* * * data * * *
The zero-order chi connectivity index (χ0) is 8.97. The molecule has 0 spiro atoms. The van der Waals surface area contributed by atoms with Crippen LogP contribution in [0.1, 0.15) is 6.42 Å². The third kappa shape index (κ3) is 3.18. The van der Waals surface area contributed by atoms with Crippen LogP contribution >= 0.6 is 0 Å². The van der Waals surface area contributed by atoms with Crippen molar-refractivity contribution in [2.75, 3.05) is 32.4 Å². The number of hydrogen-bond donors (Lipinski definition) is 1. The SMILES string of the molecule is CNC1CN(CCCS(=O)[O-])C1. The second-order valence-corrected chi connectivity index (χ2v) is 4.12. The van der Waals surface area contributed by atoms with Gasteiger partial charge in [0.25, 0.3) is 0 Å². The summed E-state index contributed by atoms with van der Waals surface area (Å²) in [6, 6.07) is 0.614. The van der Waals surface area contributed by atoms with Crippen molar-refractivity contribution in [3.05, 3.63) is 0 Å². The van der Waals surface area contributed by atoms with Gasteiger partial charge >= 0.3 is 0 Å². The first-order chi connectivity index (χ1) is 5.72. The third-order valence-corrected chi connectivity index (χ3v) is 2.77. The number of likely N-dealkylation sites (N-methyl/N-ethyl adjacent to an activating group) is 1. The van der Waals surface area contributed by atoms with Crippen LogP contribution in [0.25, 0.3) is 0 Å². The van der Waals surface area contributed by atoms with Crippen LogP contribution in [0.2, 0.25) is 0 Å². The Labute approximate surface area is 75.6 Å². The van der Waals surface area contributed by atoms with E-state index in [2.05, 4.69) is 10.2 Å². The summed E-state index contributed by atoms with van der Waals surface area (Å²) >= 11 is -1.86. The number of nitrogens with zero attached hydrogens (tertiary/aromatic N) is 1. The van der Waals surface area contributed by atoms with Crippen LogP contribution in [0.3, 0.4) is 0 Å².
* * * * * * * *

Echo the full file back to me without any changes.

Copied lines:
The zero-order chi connectivity index (χ0) is 8.97. The molecule has 0 spiro atoms. The van der Waals surface area contributed by atoms with Crippen LogP contribution in [0.1, 0.15) is 6.42 Å². The third kappa shape index (κ3) is 3.18. The van der Waals surface area contributed by atoms with Crippen LogP contribution >= 0.6 is 0 Å². The van der Waals surface area contributed by atoms with Crippen molar-refractivity contribution in [2.75, 3.05) is 32.4 Å². The number of hydrogen-bond donors (Lipinski definition) is 1. The SMILES string of the molecule is CNC1CN(CCCS(=O)[O-])C1. The second-order valence-corrected chi connectivity index (χ2v) is 4.12. The van der Waals surface area contributed by atoms with Gasteiger partial charge in [0.25, 0.3) is 0 Å². The summed E-state index contributed by atoms with van der Waals surface area (Å²) in [6, 6.07) is 0.614. The van der Waals surface area contributed by atoms with Crippen molar-refractivity contribution in [3.05, 3.63) is 0 Å². The van der Waals surface area contributed by atoms with Gasteiger partial charge >= 0.3 is 0 Å². The first-order chi connectivity index (χ1) is 5.72. The third-order valence-corrected chi connectivity index (χ3v) is 2.77. The number of likely N-dealkylation sites (N-methyl/N-ethyl adjacent to an activating group) is 1. The van der Waals surface area contributed by atoms with Crippen LogP contribution in [0.25, 0.3) is 0 Å². The van der Waals surface area contributed by atoms with Crippen LogP contribution in [0.2, 0.25) is 0 Å². The Labute approximate surface area is 75.6 Å². The van der Waals surface area contributed by atoms with E-state index in [2.05, 4.69) is 10.2 Å². The summed E-state index contributed by atoms with van der Waals surface area (Å²) >= 11 is -1.86. The number of nitrogens with zero attached hydrogens (tertiary/aromatic N) is 1. The van der Waals surface area contributed by atoms with Crippen LogP contribution in [0.3, 0.4) is 0 Å².